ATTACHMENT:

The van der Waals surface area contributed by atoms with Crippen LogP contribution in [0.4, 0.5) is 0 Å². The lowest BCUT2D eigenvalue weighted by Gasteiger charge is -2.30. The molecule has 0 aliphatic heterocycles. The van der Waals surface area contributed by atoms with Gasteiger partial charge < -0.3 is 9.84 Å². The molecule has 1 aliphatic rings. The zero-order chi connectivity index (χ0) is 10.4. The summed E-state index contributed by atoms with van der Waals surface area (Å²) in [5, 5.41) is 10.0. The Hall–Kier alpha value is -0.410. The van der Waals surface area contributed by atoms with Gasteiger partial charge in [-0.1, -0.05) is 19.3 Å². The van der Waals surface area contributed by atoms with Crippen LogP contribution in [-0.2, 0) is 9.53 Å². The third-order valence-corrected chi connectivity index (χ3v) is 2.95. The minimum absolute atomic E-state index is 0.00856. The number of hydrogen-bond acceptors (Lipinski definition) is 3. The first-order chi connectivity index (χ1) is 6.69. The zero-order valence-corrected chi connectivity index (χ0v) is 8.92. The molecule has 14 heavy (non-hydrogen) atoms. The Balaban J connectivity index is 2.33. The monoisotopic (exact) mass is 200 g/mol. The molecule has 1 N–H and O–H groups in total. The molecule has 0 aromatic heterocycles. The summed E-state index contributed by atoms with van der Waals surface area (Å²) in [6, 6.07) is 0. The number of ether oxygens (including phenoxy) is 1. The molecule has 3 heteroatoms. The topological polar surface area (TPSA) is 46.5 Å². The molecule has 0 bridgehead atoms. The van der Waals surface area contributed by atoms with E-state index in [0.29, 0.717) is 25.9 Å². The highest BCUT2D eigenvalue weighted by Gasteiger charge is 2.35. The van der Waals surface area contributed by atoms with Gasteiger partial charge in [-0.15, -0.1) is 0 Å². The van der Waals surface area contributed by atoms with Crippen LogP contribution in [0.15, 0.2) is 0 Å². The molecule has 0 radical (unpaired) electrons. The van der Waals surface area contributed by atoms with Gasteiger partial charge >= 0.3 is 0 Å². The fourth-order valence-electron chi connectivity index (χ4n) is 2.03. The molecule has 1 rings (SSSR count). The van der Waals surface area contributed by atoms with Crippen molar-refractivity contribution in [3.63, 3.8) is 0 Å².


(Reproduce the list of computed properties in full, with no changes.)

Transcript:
The van der Waals surface area contributed by atoms with Crippen LogP contribution in [0.4, 0.5) is 0 Å². The lowest BCUT2D eigenvalue weighted by Gasteiger charge is -2.30. The molecule has 0 aliphatic heterocycles. The van der Waals surface area contributed by atoms with Gasteiger partial charge < -0.3 is 9.84 Å². The molecule has 1 aliphatic rings. The zero-order chi connectivity index (χ0) is 10.4. The summed E-state index contributed by atoms with van der Waals surface area (Å²) in [5, 5.41) is 10.0. The Hall–Kier alpha value is -0.410. The van der Waals surface area contributed by atoms with Gasteiger partial charge in [-0.1, -0.05) is 19.3 Å². The van der Waals surface area contributed by atoms with Crippen LogP contribution in [-0.2, 0) is 9.53 Å². The third-order valence-corrected chi connectivity index (χ3v) is 2.95. The minimum absolute atomic E-state index is 0.00856. The number of hydrogen-bond acceptors (Lipinski definition) is 3. The first-order chi connectivity index (χ1) is 6.69. The zero-order valence-corrected chi connectivity index (χ0v) is 8.92. The molecule has 14 heavy (non-hydrogen) atoms. The Balaban J connectivity index is 2.33. The monoisotopic (exact) mass is 200 g/mol. The molecule has 1 N–H and O–H groups in total. The molecule has 0 aromatic heterocycles. The summed E-state index contributed by atoms with van der Waals surface area (Å²) in [6, 6.07) is 0. The number of ether oxygens (including phenoxy) is 1. The molecule has 3 heteroatoms. The topological polar surface area (TPSA) is 46.5 Å². The molecule has 0 bridgehead atoms. The van der Waals surface area contributed by atoms with E-state index in [0.29, 0.717) is 25.9 Å². The highest BCUT2D eigenvalue weighted by Gasteiger charge is 2.35. The van der Waals surface area contributed by atoms with Gasteiger partial charge in [-0.15, -0.1) is 0 Å². The van der Waals surface area contributed by atoms with Crippen LogP contribution in [0.15, 0.2) is 0 Å². The molecule has 0 radical (unpaired) electrons. The van der Waals surface area contributed by atoms with Gasteiger partial charge >= 0.3 is 0 Å². The fourth-order valence-electron chi connectivity index (χ4n) is 2.03. The molecule has 1 rings (SSSR count). The van der Waals surface area contributed by atoms with Crippen molar-refractivity contribution in [3.63, 3.8) is 0 Å².